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Rising rent forces woman to verge of homelessness

Landlords are making rent so costly some are forced to live in motels.

BRADENTON, Fla. — Rising rent is forcing people to pay way more than they ever anticipated paying for rent. Some in the Tampa Bay area have gone homeless.

Carol Foster fears she is next. 

“My landlord came to me and let me know that he was going to raise the rent from $1,510 to $2,700, and I told him I couldn’t do that,” Foster said.

Many are in Foster’s position and are seeing their rent skyrocket. 

“It’s sad. It’s almost if Manatee County is trying to chase all of the lower class and middle-class people away,” Foster stated.

Foster was renting a house in Bradenton for more than five years. When her rent went up, so, too, did her time in that house. Now without a job, she’s living here in a motel day by day. 

“I’ve got my degree in teaching, and I don’t know if I want to apply because I can’t find a place I can afford to even live right now,” Foster stated.

Foster is staying in a motel with her son and pets but doesn’t know when she may be forced out.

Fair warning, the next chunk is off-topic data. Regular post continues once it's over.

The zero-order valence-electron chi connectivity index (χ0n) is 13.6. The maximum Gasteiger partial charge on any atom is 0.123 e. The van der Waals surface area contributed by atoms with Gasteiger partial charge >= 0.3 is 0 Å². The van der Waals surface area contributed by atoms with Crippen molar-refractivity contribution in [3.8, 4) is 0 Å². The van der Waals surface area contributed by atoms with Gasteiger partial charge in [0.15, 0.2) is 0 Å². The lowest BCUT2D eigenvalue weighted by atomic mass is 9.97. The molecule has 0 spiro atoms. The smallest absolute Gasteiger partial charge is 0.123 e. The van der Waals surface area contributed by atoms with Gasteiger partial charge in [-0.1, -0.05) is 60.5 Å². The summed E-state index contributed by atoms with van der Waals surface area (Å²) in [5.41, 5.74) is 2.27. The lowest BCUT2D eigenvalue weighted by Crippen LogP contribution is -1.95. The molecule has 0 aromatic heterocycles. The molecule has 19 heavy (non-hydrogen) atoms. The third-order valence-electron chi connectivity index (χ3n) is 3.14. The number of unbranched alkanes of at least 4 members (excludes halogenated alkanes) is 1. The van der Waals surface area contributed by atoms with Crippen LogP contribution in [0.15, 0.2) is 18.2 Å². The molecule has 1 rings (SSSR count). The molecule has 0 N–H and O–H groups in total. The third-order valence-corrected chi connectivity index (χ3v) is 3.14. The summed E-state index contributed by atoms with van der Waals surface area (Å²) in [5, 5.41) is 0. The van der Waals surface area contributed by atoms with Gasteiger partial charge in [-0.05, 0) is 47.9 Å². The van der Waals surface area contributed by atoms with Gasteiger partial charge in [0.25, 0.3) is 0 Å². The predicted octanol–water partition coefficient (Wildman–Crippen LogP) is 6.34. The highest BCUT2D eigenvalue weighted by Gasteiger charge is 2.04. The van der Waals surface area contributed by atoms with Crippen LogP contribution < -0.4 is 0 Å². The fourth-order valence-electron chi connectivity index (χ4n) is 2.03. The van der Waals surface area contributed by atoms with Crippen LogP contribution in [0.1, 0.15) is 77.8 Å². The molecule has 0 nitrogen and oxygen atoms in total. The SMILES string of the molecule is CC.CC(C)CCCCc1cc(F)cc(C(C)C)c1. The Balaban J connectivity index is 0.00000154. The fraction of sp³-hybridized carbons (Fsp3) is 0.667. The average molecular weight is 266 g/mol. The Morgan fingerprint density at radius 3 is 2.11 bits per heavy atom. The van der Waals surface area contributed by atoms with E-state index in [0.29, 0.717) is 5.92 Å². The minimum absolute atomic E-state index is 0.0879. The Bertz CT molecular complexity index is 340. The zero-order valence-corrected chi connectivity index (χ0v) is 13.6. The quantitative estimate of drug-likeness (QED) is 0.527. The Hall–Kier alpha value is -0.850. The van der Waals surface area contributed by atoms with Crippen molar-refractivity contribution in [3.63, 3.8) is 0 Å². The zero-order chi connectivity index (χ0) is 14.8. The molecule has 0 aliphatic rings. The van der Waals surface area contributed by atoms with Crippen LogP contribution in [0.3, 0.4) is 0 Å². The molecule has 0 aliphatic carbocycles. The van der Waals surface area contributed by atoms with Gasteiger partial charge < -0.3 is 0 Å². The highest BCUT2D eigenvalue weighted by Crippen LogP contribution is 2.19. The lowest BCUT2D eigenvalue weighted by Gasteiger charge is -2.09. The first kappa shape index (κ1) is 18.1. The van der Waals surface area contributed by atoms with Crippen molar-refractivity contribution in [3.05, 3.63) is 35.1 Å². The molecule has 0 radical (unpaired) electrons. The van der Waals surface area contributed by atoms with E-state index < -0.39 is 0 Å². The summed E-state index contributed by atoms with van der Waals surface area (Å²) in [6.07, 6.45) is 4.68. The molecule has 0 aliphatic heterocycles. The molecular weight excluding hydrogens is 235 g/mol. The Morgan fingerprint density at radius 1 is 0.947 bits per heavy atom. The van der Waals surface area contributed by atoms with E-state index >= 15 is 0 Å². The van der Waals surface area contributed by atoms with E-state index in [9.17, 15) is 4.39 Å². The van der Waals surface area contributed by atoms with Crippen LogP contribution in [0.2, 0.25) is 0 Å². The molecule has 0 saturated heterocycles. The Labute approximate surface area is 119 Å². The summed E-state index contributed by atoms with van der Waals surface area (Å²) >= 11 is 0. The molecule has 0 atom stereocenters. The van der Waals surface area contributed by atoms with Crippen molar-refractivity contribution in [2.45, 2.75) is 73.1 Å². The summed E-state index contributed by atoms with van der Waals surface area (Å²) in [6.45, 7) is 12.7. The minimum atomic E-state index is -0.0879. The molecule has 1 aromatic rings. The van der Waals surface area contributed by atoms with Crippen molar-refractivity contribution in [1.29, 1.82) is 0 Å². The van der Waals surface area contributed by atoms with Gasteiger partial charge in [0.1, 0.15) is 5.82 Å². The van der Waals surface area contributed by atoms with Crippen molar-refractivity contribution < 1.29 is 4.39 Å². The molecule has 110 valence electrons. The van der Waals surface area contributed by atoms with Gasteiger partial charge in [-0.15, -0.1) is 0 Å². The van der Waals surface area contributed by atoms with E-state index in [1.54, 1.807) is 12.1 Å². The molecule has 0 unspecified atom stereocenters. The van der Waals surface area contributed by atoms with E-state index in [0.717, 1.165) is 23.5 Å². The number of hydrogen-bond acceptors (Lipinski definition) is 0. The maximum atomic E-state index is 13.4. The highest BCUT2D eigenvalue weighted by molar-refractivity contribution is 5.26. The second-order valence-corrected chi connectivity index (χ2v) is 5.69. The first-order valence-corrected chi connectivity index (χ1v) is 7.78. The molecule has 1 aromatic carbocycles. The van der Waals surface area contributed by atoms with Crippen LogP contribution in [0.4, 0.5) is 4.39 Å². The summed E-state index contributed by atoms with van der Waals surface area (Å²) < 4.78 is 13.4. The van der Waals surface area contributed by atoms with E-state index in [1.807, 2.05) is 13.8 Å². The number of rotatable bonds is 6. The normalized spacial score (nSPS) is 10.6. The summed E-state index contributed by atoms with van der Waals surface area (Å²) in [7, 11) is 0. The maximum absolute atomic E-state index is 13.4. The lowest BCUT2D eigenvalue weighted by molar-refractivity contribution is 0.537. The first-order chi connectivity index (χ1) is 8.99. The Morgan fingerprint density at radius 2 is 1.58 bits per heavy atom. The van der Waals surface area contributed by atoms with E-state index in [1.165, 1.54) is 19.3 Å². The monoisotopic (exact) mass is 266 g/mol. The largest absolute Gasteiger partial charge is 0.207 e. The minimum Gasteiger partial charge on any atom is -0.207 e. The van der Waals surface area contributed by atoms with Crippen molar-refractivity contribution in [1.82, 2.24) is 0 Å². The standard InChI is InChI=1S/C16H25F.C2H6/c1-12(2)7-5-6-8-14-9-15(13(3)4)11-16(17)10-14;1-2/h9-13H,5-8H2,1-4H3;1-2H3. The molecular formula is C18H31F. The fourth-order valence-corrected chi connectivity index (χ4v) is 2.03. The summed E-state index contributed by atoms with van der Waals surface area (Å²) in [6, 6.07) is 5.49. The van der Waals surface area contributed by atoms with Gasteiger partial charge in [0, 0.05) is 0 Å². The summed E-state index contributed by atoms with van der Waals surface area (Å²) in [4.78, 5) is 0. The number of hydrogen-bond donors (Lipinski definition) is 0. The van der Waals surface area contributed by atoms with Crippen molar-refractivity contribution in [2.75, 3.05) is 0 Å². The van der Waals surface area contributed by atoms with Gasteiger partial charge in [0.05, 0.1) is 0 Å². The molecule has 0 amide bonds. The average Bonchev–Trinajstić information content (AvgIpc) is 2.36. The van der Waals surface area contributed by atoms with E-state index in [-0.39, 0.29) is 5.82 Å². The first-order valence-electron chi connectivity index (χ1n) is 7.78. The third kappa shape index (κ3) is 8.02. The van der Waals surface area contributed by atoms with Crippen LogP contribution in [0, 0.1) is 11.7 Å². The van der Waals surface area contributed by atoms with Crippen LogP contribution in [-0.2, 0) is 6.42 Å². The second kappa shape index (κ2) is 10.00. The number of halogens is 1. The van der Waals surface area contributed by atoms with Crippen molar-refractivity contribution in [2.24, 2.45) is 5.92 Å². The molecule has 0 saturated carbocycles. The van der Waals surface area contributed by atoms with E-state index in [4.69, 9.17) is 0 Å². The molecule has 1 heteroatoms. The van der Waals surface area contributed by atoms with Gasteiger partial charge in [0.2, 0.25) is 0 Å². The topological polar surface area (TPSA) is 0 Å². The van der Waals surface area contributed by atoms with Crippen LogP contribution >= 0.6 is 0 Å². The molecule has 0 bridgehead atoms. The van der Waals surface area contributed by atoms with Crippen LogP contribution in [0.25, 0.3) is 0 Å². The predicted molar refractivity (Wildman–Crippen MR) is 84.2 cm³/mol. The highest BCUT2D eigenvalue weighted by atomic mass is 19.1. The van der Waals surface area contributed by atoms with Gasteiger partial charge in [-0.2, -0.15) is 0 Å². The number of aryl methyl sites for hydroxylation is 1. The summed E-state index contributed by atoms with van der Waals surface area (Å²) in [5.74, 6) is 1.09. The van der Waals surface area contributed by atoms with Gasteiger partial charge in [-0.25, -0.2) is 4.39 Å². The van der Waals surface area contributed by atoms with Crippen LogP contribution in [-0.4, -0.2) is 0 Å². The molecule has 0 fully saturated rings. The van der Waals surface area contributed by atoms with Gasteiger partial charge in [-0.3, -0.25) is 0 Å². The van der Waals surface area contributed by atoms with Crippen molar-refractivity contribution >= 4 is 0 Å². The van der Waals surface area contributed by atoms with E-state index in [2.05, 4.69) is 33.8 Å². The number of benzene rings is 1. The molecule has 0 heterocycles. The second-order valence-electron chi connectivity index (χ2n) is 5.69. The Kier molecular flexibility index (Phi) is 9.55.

“I’ve got a son and I’ve got pets," she said. "It’s my responsibility to keep a roof over their head."

In Tampa, Mayor Jane Castor understands people are in Foster’s position. 

"It is a concern clearly for our residents as our rent prices rise that individuals will have to move further from the city core," said Castor, adding that city officials are working right now to assist people.

"We have programs, rent and mortgage relief. We’re working with the county on a number of relief programs. We’re putting money into rehabbing homes so individuals can stay in their homes," Castor said.

Those in Foster’s situation wonder why can’t city leaders, like Castor, don't initiate rent control. Castor explains it's not the solution for the city. 

"I understand the calls for rent stabilization and rent control, but that’s sort of a very thin bandied. It’s not a long-term fix. It’s providing the housing to meet the demand. It’s more of a supply and demand issue than it is trying to stabilize," Castor explained.

City officials in Tampa are focusing on solutions to help people. 

"City council just passed a requirement that landlords have to give 60 days’ notice before they raise rent. We wish we could’ve made that longer period, like possibly a year, but unfortunately, we couldn’t," Castor added.

Castor has a message for landlords: "For that plea to the landlords to not be raising individuals rents just because you can, to do the right thing."

For renters like Foster, the right thing is to be fair. 

"The prices simply aren’t fair right now. You’re not going to have renters that keep paying you these kinds of atrocious prices," Foster added.

The rising rent reality for Foster is tomorrow she doesn’t know where she’ll sleep. That is why she created a GoFundMe

That's why there are resources to help you. Those are linked below. 

Housing resources

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